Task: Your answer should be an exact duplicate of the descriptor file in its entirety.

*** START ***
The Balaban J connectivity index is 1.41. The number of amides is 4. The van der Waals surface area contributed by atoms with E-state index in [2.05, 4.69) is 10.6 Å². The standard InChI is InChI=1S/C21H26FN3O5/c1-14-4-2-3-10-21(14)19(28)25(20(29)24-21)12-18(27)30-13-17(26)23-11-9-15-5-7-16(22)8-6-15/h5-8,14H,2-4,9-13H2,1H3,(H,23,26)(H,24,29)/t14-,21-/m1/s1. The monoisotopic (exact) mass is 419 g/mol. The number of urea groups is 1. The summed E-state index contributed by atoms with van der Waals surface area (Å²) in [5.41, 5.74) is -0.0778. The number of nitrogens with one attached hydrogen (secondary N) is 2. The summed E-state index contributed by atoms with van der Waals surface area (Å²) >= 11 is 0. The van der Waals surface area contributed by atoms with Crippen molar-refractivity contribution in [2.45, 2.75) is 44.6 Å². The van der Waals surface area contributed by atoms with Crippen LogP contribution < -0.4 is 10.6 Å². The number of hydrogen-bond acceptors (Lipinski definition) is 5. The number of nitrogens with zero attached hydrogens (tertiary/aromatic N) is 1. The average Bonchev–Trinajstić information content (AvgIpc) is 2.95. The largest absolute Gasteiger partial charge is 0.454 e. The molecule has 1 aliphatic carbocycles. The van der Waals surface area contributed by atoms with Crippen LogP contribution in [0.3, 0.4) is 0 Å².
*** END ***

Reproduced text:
The Balaban J connectivity index is 1.41. The number of amides is 4. The van der Waals surface area contributed by atoms with E-state index in [2.05, 4.69) is 10.6 Å². The standard InChI is InChI=1S/C21H26FN3O5/c1-14-4-2-3-10-21(14)19(28)25(20(29)24-21)12-18(27)30-13-17(26)23-11-9-15-5-7-16(22)8-6-15/h5-8,14H,2-4,9-13H2,1H3,(H,23,26)(H,24,29)/t14-,21-/m1/s1. The monoisotopic (exact) mass is 419 g/mol. The number of urea groups is 1. The summed E-state index contributed by atoms with van der Waals surface area (Å²) in [5.41, 5.74) is -0.0778. The number of nitrogens with one attached hydrogen (secondary N) is 2. The summed E-state index contributed by atoms with van der Waals surface area (Å²) >= 11 is 0. The van der Waals surface area contributed by atoms with Crippen molar-refractivity contribution in [2.45, 2.75) is 44.6 Å². The van der Waals surface area contributed by atoms with Crippen LogP contribution < -0.4 is 10.6 Å². The number of hydrogen-bond acceptors (Lipinski definition) is 5. The number of nitrogens with zero attached hydrogens (tertiary/aromatic N) is 1. The average Bonchev–Trinajstić information content (AvgIpc) is 2.95. The largest absolute Gasteiger partial charge is 0.454 e. The molecule has 1 aliphatic carbocycles. The van der Waals surface area contributed by atoms with Crippen LogP contribution in [0.3, 0.4) is 0 Å².